Hundreds of people across the Northwest gathered on August 7th to demand Northwest members of Congress save salmon and the southern resident orca that rely on salmon. The coordinated events, called Rally for the River, took place in six cities in Washington, Oregon, and Idaho. Attendees got on the water in kayaks, canoes, floats, and SUPs to highlight the need for a free flowing Snake River. Scientists have said for years that restoring the Snake River by removing four deadly dams is the single most effective way to begin restoring salmon and orca populations.

The Endangered Species Coalition’s Northwest Field Representative, Chris Connolly, along with partner organizations, hosted a Rally for the River in Seattle. More than 40 Northwesterners gathered on the shores of the Salish Sea, the ancient lands of the Duwamish Tribe, holding signs, banners, and giant inflatable orcas. Ken Workman, a member of the Duwamish and great-great-great-great grandson of Chief Seattle, thanked the gathering for their efforts.

Pam Clough, acting director of Environment Washington, highlighted the struggles that salmon currently face in the Columbia and Snake Rivers. Both the Columbia and Snake are currently at temperatures above the cold water threshold that salmon need to survive: 68 degrees Fahrenheit. Just recently a video showed Columbia sockeye with lesions on their body caused by warm water.

President of the board of directors of Orca Conservancy, Tamara Kelley, asked the rally for a moment of silence for the passing of K21 (Cappuccino) who is assumed to have passed away last week. While we cannot say for certain how he died, the lack of food (salmon) for the southern resident orcas makes disease and death much more likely. Tamara spoke to the importance of abundant salmon for the southern residents, including from the Columbia and Snake Rivers which are key food sources.

The gathering then turned to the Salish Sea, home of the southern resident orca and once-abundant salmon populations. More than 20 people climbed into kayaks or stood on SUPs and slipped into the water for a short paddle. Those that stayed on land walked down the street to join up at Jack Block Park, where they watched the paddlers lift a banner on the water with the Seattle skyline in the background.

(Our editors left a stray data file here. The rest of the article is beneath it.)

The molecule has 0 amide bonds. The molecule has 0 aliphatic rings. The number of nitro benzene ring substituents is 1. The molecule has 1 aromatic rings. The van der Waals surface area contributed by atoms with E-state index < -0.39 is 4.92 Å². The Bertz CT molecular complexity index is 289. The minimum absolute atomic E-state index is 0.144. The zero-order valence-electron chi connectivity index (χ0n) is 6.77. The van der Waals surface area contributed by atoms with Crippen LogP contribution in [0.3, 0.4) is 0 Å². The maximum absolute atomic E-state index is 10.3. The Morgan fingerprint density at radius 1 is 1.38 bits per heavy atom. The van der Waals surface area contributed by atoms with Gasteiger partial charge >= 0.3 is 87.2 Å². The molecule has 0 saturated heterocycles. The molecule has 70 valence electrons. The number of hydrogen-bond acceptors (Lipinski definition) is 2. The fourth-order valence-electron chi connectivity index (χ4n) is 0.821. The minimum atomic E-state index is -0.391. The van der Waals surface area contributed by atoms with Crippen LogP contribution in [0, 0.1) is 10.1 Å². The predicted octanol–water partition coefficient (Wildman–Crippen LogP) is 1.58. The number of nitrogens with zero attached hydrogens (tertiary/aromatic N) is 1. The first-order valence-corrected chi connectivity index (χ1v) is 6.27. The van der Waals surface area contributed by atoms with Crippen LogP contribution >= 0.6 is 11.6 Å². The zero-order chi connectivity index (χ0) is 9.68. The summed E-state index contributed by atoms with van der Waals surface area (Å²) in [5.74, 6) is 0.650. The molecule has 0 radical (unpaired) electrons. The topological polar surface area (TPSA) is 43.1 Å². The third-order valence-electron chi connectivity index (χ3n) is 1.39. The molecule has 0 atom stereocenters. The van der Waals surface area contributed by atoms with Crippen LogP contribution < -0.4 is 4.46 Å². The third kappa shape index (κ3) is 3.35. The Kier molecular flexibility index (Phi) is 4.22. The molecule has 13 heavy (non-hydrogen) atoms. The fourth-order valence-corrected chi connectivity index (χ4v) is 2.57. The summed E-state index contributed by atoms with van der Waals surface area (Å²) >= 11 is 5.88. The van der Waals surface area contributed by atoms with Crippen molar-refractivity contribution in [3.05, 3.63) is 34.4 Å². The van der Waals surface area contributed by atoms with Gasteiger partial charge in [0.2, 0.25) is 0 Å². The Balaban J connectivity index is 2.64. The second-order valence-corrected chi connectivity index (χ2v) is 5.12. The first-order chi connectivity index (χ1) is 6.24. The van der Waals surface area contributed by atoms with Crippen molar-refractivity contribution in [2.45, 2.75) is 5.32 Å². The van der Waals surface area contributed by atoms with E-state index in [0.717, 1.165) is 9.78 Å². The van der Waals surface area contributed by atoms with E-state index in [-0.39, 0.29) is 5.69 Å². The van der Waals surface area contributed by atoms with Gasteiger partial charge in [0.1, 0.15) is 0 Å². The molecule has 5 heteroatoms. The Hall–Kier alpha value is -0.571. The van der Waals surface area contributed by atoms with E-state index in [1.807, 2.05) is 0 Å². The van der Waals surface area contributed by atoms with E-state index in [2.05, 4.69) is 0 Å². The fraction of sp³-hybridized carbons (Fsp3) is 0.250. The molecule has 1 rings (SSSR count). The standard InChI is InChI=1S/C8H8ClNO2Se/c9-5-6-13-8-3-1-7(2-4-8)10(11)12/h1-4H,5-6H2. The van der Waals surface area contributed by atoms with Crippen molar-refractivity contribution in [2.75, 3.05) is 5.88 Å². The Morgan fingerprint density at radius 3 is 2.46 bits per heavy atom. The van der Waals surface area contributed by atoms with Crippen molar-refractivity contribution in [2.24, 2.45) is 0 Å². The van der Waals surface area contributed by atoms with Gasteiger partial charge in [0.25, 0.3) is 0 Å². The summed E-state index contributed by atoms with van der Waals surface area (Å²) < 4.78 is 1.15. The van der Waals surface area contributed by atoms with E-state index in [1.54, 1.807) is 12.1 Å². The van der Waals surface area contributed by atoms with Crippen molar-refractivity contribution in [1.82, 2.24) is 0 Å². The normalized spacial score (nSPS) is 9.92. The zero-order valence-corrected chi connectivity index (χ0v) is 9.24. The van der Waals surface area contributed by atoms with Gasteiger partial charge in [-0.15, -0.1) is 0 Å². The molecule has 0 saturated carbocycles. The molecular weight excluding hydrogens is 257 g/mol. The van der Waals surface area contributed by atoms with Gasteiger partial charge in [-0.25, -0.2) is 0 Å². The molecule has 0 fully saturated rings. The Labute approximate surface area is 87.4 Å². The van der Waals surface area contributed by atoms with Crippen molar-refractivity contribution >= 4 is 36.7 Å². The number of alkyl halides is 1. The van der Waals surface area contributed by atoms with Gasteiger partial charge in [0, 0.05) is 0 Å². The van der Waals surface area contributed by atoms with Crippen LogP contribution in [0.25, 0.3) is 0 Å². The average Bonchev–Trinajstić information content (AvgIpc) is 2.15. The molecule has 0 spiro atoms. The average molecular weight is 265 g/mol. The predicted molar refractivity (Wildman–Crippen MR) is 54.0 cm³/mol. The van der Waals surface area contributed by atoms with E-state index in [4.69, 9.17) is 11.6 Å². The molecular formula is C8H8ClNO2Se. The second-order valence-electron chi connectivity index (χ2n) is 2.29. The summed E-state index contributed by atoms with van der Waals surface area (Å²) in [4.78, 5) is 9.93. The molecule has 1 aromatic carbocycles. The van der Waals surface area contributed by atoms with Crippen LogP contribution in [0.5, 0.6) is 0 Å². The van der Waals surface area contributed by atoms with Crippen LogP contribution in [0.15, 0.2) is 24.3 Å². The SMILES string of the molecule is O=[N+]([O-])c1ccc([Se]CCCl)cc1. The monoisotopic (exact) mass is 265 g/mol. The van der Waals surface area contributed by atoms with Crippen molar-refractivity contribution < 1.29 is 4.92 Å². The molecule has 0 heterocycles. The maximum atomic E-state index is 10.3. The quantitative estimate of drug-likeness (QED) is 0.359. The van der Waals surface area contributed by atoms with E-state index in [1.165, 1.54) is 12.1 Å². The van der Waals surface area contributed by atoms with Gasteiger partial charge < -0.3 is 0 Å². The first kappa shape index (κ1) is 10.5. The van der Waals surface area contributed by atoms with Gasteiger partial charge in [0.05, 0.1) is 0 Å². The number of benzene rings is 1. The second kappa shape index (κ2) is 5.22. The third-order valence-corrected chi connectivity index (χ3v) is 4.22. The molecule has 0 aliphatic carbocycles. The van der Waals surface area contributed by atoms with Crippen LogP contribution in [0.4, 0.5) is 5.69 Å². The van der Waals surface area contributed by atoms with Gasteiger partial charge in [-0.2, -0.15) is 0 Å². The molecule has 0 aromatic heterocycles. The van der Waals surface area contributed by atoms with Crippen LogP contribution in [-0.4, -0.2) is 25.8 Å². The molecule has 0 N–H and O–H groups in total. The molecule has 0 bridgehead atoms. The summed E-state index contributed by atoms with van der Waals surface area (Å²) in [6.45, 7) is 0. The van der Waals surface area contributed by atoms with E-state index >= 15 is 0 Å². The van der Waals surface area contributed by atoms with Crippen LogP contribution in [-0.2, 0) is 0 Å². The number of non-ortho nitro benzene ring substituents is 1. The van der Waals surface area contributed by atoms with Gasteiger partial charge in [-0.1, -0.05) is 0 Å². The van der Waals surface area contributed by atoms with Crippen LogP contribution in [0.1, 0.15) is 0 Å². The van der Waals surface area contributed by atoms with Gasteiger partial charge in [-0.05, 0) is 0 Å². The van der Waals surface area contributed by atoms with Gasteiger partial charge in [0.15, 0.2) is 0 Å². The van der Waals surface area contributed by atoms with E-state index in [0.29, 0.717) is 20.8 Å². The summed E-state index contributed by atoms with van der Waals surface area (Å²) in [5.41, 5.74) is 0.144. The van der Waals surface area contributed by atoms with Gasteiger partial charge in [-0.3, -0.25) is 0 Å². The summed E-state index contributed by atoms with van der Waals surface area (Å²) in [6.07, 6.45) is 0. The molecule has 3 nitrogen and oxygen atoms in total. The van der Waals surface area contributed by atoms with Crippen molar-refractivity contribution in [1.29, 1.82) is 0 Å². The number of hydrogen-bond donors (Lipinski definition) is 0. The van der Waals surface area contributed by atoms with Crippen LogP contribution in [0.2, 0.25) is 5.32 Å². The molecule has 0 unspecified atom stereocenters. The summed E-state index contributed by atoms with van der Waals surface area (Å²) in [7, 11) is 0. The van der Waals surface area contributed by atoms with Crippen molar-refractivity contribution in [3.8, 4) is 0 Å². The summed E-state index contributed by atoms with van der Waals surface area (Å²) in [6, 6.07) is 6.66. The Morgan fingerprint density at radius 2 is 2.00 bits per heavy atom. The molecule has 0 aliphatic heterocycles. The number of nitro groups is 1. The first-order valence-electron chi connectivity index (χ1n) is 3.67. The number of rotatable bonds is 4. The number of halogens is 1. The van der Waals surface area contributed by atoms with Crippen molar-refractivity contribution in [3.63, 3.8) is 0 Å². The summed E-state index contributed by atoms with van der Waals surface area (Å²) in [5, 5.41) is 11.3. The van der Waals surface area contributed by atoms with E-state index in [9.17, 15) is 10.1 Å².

Nancy Sackman (Duwamish or Lushootseed name Si’qal’qaləx̌ič), another member of the Duwamish Tribe, welcomed the paddlers to shore in the traditional way. Andrew Grueter of the Duwamish Longhouse and Bill Moyer of Backbone Campaign closed out the rally with powerful words, pointing out the negative impacts humans have recently had on important waterways. Emphasizing the importance of following Indigenous leadership they each encouraged us to remember that the power of regular people coming together in bold, principled, and nonviolent action is exactly the force that transforms what seems an inevitable harm impossible, and makes the once politically impossible inevitable.

The Duwamish Tribe remains unrecognized by our governments, yet we continue to benefit from presence, stewardship, and ancestral lands. Please support the Duwamish by signing this petition for their recognition and contributing to Real Rent Duwamish.

Check out some of the media coverage Rally for the River received across the region:

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2 comments on “Rally for the River to Save Salmon and Orca

  1. I don’t live in WA, but have visited your beautiful state a number of times, thank God my brother lives there as it gives me a better reason to come. Needless to say, I have fallen in love. Not only by the lush trees, cozy weather and pleasant people, but by your waters and the Orcas. I’d like to thank organizations like you who non stop fight to save these amazing wonderful creatures. As part of the human race, I do feel an intense obligation to protect the Orcas and fight for their life. It was such an honor and a privilege to be a part of the Rally for the River . To be amongst everyone that had the same passion and cause and drive to fight and reason and address and hope that the Orcas can be saved. On my next visit, I wish I would be lucky enough to see one in the wild.

  2. An interesting Professional Paper was published in 1986; by Dr. D Chapman, titled: ‘Salmon and Steelhead Abundance in the Columbia River in the Nineteenth Century.’

    This Paper was published in the Journal ‘Transactions of the American Fisheries Society.’

    The paper’s Figure #1 shows a graph of ‘Total Catches of Chinook Salmon’ from 1868 through 1966. It shows that the ‘maximum annual catch’ of Chinook Salmon, 20 Million Kilograms, occurred in 1883; and by the early 1960’s the ‘annual catch’ had decreased to 2 million Kilograms.

    The ‘first Lower Snake River Dam,’ Ice Harbor project; came online in 1962; so therefore the significant decrease in ‘annual catch of Chinook Salmon’ from 20 Million Kilograms to 2 Million Kilograms occurred prior to the presence of any of the Lower Snake River Projects and they therefore had no influence in this decrease in ‘annual catch.’

    Perhaps ‘overfishing’ has been a major culprit?

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